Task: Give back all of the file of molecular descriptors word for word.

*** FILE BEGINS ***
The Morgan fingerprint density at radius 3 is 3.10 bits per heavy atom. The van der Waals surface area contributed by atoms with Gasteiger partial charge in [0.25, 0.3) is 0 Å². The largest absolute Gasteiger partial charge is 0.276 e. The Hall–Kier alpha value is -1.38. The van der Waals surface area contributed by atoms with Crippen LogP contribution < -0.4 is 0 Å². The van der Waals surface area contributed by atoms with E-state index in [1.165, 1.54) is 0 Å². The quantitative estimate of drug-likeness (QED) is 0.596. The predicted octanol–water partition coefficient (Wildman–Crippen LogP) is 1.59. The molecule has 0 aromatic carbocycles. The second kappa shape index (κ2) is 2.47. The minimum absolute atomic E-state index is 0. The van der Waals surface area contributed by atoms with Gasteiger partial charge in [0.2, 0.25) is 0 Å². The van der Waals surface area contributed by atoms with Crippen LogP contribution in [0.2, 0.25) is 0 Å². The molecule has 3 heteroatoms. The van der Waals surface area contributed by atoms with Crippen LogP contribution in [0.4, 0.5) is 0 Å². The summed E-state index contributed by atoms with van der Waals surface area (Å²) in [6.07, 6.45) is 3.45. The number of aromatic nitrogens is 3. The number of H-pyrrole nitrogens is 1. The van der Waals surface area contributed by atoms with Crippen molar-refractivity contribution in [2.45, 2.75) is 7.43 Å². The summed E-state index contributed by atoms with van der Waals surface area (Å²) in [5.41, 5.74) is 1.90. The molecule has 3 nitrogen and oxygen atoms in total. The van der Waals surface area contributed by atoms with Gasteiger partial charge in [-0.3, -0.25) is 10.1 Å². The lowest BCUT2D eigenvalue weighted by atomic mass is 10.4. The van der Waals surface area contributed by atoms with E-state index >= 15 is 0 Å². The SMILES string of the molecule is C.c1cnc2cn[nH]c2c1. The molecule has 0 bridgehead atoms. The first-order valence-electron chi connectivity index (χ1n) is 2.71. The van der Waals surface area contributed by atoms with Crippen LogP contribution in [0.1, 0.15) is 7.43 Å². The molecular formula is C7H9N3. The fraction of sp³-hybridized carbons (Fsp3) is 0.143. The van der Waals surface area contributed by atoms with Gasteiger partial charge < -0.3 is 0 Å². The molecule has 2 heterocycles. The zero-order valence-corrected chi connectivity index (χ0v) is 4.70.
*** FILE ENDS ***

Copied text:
The Morgan fingerprint density at radius 3 is 3.10 bits per heavy atom. The van der Waals surface area contributed by atoms with Gasteiger partial charge in [0.25, 0.3) is 0 Å². The largest absolute Gasteiger partial charge is 0.276 e. The Hall–Kier alpha value is -1.38. The van der Waals surface area contributed by atoms with Crippen LogP contribution < -0.4 is 0 Å². The van der Waals surface area contributed by atoms with E-state index in [1.165, 1.54) is 0 Å². The quantitative estimate of drug-likeness (QED) is 0.596. The predicted octanol–water partition coefficient (Wildman–Crippen LogP) is 1.59. The molecule has 0 aromatic carbocycles. The second kappa shape index (κ2) is 2.47. The minimum absolute atomic E-state index is 0. The van der Waals surface area contributed by atoms with Gasteiger partial charge in [0.2, 0.25) is 0 Å². The van der Waals surface area contributed by atoms with Crippen LogP contribution in [0.2, 0.25) is 0 Å². The molecule has 3 heteroatoms. The van der Waals surface area contributed by atoms with Crippen LogP contribution in [0.4, 0.5) is 0 Å². The summed E-state index contributed by atoms with van der Waals surface area (Å²) in [6.07, 6.45) is 3.45. The number of aromatic nitrogens is 3. The number of H-pyrrole nitrogens is 1. The van der Waals surface area contributed by atoms with Crippen molar-refractivity contribution in [2.45, 2.75) is 7.43 Å². The summed E-state index contributed by atoms with van der Waals surface area (Å²) in [5.41, 5.74) is 1.90. The molecule has 3 nitrogen and oxygen atoms in total. The van der Waals surface area contributed by atoms with Gasteiger partial charge in [-0.3, -0.25) is 10.1 Å². The lowest BCUT2D eigenvalue weighted by atomic mass is 10.4. The van der Waals surface area contributed by atoms with E-state index >= 15 is 0 Å². The SMILES string of the molecule is C.c1cnc2cn[nH]c2c1. The molecule has 0 bridgehead atoms. The first-order valence-electron chi connectivity index (χ1n) is 2.71. The van der Waals surface area contributed by atoms with Crippen LogP contribution in [0.1, 0.15) is 7.43 Å². The molecular formula is C7H9N3. The fraction of sp³-hybridized carbons (Fsp3) is 0.143. The van der Waals surface area contributed by atoms with Gasteiger partial charge < -0.3 is 0 Å². The molecule has 2 heterocycles. The zero-order valence-corrected chi connectivity index (χ0v) is 4.70.